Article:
Tropical Storm Arthur will start to impact the Outer Banks on Monday morning, bringing additional rain, wind gusts of 60 mph or more, and the potential for coastal flooding, per a Monday morning update from the National Weather Service (NWS) Newport / Morehead City office.
As of 8 a.m. on Monday, Arthur was located about 50 miles south-southwest of Cape Hatteras and was moving north-northeast at 15 mph, with maximum sustained winds of 45 mph.
Heavy surf may lead to beach erosion and dune breaches, especially in vulnerable locations, which may impact N.C. Highway 12. Periods of moderate to heavy rainfall continue to be possible along the coast, with the potential for localized minor flooding.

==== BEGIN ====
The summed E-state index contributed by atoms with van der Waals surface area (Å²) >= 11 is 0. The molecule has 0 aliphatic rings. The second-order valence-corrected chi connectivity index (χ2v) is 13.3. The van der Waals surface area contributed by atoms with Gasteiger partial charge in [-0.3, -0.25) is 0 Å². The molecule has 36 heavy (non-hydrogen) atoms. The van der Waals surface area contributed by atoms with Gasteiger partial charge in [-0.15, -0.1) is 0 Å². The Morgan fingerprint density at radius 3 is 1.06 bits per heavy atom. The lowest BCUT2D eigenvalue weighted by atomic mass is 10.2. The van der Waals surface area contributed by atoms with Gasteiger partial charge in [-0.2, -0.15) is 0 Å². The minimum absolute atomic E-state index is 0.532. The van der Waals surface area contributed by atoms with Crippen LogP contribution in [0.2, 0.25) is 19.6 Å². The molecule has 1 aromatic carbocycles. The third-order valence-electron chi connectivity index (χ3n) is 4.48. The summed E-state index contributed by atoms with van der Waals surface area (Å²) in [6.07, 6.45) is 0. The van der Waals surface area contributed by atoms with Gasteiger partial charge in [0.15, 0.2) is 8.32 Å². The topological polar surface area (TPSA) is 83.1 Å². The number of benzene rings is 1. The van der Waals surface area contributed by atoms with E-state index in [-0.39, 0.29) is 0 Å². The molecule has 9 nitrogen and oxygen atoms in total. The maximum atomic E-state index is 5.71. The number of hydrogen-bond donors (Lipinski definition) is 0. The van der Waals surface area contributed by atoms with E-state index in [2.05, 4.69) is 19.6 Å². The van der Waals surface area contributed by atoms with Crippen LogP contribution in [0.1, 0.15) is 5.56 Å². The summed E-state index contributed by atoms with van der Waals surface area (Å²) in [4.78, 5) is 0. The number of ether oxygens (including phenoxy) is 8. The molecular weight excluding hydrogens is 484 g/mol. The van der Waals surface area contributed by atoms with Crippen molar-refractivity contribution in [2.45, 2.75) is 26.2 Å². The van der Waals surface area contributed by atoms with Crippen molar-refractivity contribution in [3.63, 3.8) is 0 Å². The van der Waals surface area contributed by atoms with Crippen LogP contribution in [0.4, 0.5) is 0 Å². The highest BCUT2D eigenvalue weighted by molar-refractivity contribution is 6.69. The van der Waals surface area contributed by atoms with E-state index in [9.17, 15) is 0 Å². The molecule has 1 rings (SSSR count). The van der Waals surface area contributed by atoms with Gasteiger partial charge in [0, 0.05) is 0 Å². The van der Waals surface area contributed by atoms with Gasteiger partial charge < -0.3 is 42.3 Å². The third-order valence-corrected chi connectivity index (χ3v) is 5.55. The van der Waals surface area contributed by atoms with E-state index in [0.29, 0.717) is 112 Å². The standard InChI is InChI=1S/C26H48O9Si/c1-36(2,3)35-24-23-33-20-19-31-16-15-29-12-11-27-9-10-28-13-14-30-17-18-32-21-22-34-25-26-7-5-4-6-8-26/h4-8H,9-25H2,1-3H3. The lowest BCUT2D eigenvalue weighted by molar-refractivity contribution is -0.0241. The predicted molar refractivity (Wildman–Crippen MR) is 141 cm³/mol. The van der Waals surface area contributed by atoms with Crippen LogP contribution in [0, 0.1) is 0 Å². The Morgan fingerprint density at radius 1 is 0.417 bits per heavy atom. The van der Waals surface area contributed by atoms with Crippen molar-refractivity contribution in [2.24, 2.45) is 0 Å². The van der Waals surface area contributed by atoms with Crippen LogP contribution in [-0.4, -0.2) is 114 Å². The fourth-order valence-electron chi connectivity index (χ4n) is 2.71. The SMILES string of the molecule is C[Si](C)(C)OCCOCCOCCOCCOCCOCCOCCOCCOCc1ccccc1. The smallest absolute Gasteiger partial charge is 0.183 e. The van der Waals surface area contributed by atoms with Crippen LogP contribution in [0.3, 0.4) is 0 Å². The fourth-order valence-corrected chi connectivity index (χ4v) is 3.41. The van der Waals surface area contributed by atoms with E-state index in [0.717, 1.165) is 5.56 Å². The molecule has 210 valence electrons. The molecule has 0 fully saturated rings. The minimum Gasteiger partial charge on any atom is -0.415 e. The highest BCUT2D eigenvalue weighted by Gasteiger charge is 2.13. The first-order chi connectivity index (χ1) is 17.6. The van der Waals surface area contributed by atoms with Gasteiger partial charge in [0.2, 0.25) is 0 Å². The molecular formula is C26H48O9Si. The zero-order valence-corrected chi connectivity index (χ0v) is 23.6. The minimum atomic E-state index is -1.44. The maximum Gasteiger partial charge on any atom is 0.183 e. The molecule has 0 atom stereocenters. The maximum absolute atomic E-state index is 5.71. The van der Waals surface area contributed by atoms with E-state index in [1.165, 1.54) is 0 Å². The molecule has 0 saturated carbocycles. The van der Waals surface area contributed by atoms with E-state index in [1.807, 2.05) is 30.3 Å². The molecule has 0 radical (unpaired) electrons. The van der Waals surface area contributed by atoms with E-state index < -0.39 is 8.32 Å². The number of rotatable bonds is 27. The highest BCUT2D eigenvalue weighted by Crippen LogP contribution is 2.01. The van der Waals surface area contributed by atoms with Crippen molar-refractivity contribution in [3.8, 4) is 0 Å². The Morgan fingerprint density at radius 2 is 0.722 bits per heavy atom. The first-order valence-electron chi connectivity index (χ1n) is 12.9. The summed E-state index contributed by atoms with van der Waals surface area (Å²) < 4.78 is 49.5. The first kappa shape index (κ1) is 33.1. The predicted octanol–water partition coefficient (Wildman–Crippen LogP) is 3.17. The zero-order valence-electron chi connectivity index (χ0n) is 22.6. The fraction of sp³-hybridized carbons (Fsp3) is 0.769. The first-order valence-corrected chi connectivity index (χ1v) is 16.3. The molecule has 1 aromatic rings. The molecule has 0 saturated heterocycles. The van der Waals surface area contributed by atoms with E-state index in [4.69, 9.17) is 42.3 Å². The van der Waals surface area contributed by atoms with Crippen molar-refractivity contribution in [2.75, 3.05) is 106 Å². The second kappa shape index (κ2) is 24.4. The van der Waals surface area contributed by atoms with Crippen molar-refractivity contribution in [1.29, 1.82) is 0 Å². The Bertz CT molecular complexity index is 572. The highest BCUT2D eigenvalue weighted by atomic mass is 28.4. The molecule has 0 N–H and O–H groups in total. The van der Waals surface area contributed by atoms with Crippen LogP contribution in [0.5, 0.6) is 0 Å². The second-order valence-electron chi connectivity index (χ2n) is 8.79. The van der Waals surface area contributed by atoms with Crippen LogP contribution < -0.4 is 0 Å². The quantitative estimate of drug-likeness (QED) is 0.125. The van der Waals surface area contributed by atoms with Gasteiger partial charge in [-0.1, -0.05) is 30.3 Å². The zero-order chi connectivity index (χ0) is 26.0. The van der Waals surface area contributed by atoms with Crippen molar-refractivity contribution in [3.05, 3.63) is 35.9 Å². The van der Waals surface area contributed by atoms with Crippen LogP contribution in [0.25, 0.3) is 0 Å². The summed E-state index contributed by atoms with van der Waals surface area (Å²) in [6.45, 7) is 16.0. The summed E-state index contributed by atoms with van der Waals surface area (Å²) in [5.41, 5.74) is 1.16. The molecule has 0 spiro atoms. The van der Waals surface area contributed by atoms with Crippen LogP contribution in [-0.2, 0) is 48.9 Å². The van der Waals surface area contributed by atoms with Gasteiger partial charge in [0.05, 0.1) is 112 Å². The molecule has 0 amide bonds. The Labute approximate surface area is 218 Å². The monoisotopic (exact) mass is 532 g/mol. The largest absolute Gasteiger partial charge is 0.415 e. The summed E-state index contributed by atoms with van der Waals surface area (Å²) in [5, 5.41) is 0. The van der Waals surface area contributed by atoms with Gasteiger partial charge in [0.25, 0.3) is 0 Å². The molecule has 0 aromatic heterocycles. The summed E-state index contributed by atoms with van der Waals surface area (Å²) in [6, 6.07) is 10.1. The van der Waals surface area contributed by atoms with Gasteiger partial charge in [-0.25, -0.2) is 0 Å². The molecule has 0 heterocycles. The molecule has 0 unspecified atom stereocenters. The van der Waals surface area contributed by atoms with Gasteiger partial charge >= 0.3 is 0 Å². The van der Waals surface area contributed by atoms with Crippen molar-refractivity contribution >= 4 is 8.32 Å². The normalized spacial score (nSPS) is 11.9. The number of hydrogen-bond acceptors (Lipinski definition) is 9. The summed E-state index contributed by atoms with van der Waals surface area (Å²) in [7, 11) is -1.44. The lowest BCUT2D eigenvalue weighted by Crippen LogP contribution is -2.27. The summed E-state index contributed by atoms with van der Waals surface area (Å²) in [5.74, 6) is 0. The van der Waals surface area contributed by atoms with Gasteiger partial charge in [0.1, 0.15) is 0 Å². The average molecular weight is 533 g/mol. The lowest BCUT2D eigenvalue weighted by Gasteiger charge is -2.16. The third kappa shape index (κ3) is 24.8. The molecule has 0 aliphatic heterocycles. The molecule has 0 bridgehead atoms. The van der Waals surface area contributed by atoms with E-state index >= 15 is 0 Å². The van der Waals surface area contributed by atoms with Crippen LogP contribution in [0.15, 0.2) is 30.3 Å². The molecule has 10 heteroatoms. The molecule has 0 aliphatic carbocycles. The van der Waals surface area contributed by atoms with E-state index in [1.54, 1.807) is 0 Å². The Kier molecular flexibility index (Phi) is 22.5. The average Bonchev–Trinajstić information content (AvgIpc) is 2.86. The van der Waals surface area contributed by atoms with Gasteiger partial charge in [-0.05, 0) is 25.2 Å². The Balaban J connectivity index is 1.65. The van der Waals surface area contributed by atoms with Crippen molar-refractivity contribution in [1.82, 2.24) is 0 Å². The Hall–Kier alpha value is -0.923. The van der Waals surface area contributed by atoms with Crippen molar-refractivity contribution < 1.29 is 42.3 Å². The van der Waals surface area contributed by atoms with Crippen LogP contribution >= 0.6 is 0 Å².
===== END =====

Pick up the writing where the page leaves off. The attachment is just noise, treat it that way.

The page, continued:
Arthur should be moving away by late Monday afternoon, with a wind shift to the NW that could bring 1-2 feet of above ground inundation to soundside Hatteras and Ocracoke islands.
The soundside water levels are expected to rise the fastest on Monday afternoon and evening.
Dangerous rip currents are already being reported along the Outer Banks, and will continue over the next several days. Ocean swimming is not recommended, and beachgoers are advised to stay out of the water.
Rip currents and dangerous surf will likely continue through the end of the week.
Tropical Storm Arthur now makes six consecutive years where an Atlantic tropical cyclone has developed before June. Most storms occur during the June 1 through November 30 Hurricane Season.
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